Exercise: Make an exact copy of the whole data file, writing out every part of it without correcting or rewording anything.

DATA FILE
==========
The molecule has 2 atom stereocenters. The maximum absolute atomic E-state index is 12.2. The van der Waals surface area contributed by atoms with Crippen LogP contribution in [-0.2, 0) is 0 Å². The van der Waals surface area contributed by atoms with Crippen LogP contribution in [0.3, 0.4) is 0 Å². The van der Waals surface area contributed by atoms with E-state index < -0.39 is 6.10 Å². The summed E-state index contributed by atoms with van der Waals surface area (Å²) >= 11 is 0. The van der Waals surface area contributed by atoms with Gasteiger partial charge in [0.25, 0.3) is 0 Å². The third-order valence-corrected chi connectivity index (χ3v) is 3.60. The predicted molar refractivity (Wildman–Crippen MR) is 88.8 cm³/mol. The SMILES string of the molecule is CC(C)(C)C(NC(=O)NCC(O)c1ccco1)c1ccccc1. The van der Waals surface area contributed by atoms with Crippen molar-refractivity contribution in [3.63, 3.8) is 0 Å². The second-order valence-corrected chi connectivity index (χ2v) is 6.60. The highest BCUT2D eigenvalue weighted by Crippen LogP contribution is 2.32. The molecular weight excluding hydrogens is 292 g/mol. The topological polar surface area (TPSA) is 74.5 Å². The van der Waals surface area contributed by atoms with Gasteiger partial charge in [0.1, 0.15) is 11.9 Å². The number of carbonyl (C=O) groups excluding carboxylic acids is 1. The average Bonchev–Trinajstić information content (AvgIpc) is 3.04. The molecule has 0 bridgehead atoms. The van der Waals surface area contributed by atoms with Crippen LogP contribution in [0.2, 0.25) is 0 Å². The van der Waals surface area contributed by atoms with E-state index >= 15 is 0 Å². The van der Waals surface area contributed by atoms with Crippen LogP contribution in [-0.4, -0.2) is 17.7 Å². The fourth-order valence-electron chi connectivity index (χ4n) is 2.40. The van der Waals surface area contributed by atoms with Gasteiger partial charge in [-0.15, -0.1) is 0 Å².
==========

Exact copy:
The molecule has 2 atom stereocenters. The maximum absolute atomic E-state index is 12.2. The van der Waals surface area contributed by atoms with Crippen LogP contribution in [-0.2, 0) is 0 Å². The van der Waals surface area contributed by atoms with Crippen LogP contribution in [0.3, 0.4) is 0 Å². The van der Waals surface area contributed by atoms with E-state index < -0.39 is 6.10 Å². The summed E-state index contributed by atoms with van der Waals surface area (Å²) >= 11 is 0. The van der Waals surface area contributed by atoms with Gasteiger partial charge in [0.25, 0.3) is 0 Å². The third-order valence-corrected chi connectivity index (χ3v) is 3.60. The predicted molar refractivity (Wildman–Crippen MR) is 88.8 cm³/mol. The SMILES string of the molecule is CC(C)(C)C(NC(=O)NCC(O)c1ccco1)c1ccccc1. The van der Waals surface area contributed by atoms with Crippen molar-refractivity contribution in [3.63, 3.8) is 0 Å². The second-order valence-corrected chi connectivity index (χ2v) is 6.60. The highest BCUT2D eigenvalue weighted by Crippen LogP contribution is 2.32. The molecular weight excluding hydrogens is 292 g/mol. The topological polar surface area (TPSA) is 74.5 Å². The van der Waals surface area contributed by atoms with Gasteiger partial charge in [0.1, 0.15) is 11.9 Å². The number of carbonyl (C=O) groups excluding carboxylic acids is 1. The average Bonchev–Trinajstić information content (AvgIpc) is 3.04. The molecule has 0 bridgehead atoms. The van der Waals surface area contributed by atoms with Crippen LogP contribution in [0.2, 0.25) is 0 Å². The van der Waals surface area contributed by atoms with E-state index >= 15 is 0 Å². The van der Waals surface area contributed by atoms with Crippen LogP contribution in [-0.4, -0.2) is 17.7 Å². The fourth-order valence-electron chi connectivity index (χ4n) is 2.40. The van der Waals surface area contributed by atoms with Gasteiger partial charge in [-0.15, -0.1) is 0 Å².